Disputing the Communitarian Malaise--One Mouse Click at a Time
After utilitarianism, distributive justice, and libertarianism, we've now gotten to communitarianism as a normative theory for law and regulation. Much as I dislike the reading, Michael Sandel was certainly thought-provoking. (It's not often that I write "I WISH I HAD MORE TIME TO THINK ABOUT THIS" in the margins of my reading.)
That said, Michael Walzer's The Communitarian Critique of Liberalism, 18 Political Theory 6, 6-18, was a particularly frustrating and disappointing piece of work. The centerpiece of the reading focuses on "Four Mobilities" that are limiting the bonds of our communities: geographic mobility, social mobility, marital mobility, and political mobility. Walzer, writing in the heart of the internet explosion--academia--during the beginnings of the internet boom, sees these forces as eating out the heart of community, and places the blame squarely on a liberal society. What he doesn't mention  (or rather, dismisses in a single sentence) is that increased availability of communication has made those forces less destructive to a sense of community, at the same time that it changes our very ideas of what communities are. They're more communities of choice and idea, and less communities of geography, but this is simply a byproduct of the 'death of distance' .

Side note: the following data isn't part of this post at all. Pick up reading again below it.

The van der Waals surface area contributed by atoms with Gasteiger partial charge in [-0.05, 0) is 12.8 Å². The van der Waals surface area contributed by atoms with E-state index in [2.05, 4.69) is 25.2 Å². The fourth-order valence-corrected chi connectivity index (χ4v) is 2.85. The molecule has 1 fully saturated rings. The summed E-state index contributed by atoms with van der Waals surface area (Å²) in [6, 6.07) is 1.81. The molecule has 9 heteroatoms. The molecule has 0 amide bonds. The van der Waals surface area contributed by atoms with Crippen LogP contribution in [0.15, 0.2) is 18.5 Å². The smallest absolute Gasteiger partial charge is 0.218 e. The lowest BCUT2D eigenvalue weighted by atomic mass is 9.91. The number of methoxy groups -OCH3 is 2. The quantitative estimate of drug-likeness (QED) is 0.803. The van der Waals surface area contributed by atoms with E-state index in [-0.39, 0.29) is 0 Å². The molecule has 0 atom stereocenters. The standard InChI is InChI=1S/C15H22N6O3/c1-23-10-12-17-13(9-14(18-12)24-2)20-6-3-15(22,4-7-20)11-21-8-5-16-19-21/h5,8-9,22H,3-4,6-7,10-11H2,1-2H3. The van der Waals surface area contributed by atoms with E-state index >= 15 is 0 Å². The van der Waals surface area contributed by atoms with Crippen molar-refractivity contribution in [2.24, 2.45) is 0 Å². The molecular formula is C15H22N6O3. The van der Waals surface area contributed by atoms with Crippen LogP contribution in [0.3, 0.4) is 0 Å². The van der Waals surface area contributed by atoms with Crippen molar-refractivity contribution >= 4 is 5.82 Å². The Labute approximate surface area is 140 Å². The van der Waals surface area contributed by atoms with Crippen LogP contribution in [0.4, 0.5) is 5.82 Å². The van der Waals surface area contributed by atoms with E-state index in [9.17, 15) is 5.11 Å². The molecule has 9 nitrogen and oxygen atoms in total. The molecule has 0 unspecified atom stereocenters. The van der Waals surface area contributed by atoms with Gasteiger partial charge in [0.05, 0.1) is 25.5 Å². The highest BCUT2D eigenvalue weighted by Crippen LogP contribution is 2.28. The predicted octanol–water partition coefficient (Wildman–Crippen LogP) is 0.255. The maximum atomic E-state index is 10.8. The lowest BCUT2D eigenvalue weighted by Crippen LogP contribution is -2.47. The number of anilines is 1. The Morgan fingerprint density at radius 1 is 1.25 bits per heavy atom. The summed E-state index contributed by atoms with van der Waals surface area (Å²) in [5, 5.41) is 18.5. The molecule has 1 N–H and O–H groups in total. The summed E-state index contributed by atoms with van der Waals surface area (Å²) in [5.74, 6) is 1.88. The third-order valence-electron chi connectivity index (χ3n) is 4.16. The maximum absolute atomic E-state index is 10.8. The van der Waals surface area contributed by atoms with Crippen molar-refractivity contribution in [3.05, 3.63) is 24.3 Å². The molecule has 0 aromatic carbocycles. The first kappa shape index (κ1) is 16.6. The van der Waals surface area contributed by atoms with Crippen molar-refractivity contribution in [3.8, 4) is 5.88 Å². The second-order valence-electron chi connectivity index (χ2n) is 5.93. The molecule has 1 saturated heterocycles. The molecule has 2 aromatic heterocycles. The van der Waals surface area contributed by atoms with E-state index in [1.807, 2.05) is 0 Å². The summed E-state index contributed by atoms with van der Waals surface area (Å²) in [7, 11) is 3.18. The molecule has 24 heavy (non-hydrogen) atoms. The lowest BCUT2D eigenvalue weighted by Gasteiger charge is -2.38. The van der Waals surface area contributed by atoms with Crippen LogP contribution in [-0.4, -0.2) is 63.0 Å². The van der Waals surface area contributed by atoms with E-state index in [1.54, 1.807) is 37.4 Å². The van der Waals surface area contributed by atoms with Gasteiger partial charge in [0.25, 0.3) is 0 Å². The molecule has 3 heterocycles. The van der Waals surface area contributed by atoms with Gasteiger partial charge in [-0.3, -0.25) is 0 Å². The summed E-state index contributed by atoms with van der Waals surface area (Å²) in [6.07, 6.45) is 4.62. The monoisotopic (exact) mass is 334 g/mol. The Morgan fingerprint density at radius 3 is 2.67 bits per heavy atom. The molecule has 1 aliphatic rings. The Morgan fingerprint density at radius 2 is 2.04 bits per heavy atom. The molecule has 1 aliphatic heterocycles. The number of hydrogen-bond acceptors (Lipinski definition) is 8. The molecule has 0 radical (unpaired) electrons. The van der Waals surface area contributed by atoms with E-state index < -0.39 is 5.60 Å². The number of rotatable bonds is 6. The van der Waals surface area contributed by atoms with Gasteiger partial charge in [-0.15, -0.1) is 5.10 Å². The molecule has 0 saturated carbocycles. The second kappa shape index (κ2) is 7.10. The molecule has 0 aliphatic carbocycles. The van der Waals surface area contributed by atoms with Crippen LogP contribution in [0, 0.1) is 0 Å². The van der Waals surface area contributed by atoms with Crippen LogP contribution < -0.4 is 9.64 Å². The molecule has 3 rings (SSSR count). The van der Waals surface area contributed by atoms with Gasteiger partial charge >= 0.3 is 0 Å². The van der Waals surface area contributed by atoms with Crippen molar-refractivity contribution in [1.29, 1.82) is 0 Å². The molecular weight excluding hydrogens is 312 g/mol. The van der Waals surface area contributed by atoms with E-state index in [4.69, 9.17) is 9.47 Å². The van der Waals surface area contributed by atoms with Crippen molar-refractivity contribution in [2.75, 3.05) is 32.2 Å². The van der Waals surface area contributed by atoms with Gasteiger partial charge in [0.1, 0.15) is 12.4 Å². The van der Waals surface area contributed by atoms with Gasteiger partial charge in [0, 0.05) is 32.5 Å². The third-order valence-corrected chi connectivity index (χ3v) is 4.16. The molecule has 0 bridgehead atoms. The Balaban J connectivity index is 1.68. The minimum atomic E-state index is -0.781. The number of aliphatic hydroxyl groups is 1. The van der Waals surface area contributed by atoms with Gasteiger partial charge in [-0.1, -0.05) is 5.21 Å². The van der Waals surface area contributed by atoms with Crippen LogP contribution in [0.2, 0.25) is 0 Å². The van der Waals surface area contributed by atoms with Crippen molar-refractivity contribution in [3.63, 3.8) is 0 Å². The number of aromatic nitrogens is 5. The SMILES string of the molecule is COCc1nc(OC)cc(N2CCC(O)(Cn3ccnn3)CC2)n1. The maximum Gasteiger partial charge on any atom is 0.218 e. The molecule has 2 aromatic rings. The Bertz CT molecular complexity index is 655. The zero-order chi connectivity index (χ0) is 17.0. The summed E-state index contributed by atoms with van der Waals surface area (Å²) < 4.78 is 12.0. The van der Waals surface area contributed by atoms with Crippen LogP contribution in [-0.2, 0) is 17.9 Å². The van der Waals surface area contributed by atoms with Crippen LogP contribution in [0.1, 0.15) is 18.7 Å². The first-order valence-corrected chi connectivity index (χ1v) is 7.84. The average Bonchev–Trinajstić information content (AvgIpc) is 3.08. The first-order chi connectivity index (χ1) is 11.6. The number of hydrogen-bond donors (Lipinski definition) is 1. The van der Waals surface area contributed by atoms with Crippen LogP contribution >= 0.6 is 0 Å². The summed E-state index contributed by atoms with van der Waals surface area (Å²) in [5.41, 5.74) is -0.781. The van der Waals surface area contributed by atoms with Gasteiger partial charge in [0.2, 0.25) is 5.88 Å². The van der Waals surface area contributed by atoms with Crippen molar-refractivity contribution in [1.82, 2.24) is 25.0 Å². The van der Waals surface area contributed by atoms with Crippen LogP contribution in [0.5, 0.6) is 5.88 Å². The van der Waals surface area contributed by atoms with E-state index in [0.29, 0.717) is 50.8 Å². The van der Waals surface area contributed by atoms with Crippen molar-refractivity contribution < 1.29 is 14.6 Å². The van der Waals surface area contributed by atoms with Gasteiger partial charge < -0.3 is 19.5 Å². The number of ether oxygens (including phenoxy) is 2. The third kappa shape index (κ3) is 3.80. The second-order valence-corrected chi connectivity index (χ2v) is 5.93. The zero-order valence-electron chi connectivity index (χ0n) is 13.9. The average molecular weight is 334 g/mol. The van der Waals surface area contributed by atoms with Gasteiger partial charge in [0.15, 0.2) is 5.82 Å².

To make the (lighthearted) point, I'd like to see if I can transcend Walzer's Four Mobilities during Reg. State itself. I can do this with the newest and most disruptive of communications technologies, Instant Messaging. The way I figure, I need:
1: Someone from one of my old homes (preferably England) to conquer Geographic Mobility.
2: Someone from a former social set (perhaps an ex-teacher, or someone from one of my non-white-collar jobs)
3: An ex-girlfriend (OK, it's not 'marital' mobility, but I'm not getting married for the sake of this point)
4: A democrat, preferably one who remembers me back in the days when I was a democrat. Since I was eight at the time, this may be most difficult. I'd consider this condition satisfied if I were chatting with someone who knew me when I was a more rabid Republican--say, high school.
Volunteers welcome. :)
 At least, he doesn't mention it in the reading we're assigned. We do admittedly have an excerpt, so it might be elsewhere in his article. If I'm doing a disservice to Walzer with this critique, my casebook is doing at least as great a disservice to me. I'm pressed for time at the moment, but over the weekend I'm intending to look up the whole thing on Westlaw and examine it more thoroughly.
 The tales of the 'death of distance' have always been greatly exaggerated. Indeed, tales of death by distance are pretty common, and generally shared by those waiting for a connecting flight at O'Hare.